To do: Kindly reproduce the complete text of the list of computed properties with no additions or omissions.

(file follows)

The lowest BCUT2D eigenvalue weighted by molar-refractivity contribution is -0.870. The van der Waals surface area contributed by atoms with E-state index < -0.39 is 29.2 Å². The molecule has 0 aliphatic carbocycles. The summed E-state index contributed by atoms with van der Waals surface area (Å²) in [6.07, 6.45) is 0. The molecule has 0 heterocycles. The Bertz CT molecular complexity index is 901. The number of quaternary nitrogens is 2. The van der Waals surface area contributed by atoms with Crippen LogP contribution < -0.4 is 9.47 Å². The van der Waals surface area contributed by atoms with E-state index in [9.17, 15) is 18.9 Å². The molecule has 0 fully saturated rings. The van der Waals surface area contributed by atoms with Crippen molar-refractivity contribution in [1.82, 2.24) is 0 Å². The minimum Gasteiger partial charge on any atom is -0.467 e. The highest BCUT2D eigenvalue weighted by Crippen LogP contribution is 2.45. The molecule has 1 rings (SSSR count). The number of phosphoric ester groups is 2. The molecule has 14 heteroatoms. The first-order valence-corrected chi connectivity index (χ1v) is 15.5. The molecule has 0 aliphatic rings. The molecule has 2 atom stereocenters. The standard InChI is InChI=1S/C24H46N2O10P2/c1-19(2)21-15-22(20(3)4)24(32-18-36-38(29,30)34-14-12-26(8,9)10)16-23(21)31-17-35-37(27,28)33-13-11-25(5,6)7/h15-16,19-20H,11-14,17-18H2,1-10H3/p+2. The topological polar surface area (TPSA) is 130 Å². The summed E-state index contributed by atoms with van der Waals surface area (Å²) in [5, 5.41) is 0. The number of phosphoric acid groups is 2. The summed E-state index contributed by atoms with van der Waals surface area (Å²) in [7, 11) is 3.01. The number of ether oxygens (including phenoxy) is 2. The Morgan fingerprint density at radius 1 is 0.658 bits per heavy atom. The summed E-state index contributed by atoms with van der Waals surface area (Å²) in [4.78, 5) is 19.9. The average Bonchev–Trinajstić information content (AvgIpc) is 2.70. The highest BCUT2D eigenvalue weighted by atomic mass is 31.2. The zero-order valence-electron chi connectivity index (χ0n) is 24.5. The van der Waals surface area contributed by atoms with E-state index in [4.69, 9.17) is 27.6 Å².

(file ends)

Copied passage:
The lowest BCUT2D eigenvalue weighted by molar-refractivity contribution is -0.870. The van der Waals surface area contributed by atoms with E-state index < -0.39 is 29.2 Å². The molecule has 0 aliphatic carbocycles. The summed E-state index contributed by atoms with van der Waals surface area (Å²) in [6.07, 6.45) is 0. The molecule has 0 heterocycles. The Bertz CT molecular complexity index is 901. The number of quaternary nitrogens is 2. The van der Waals surface area contributed by atoms with Crippen LogP contribution < -0.4 is 9.47 Å². The van der Waals surface area contributed by atoms with E-state index in [9.17, 15) is 18.9 Å². The molecule has 0 fully saturated rings. The van der Waals surface area contributed by atoms with Crippen molar-refractivity contribution in [1.82, 2.24) is 0 Å². The minimum Gasteiger partial charge on any atom is -0.467 e. The highest BCUT2D eigenvalue weighted by Crippen LogP contribution is 2.45. The molecule has 1 rings (SSSR count). The number of phosphoric ester groups is 2. The molecule has 14 heteroatoms. The first-order valence-corrected chi connectivity index (χ1v) is 15.5. The molecule has 0 aliphatic rings. The molecule has 2 atom stereocenters. The standard InChI is InChI=1S/C24H46N2O10P2/c1-19(2)21-15-22(20(3)4)24(32-18-36-38(29,30)34-14-12-26(8,9)10)16-23(21)31-17-35-37(27,28)33-13-11-25(5,6)7/h15-16,19-20H,11-14,17-18H2,1-10H3/p+2. The topological polar surface area (TPSA) is 130 Å². The summed E-state index contributed by atoms with van der Waals surface area (Å²) in [5, 5.41) is 0. The number of phosphoric acid groups is 2. The summed E-state index contributed by atoms with van der Waals surface area (Å²) in [7, 11) is 3.01. The number of ether oxygens (including phenoxy) is 2. The Morgan fingerprint density at radius 1 is 0.658 bits per heavy atom. The summed E-state index contributed by atoms with van der Waals surface area (Å²) in [4.78, 5) is 19.9. The average Bonchev–Trinajstić information content (AvgIpc) is 2.70. The highest BCUT2D eigenvalue weighted by atomic mass is 31.2. The zero-order valence-electron chi connectivity index (χ0n) is 24.5. The van der Waals surface area contributed by atoms with E-state index in [4.69, 9.17) is 27.6 Å².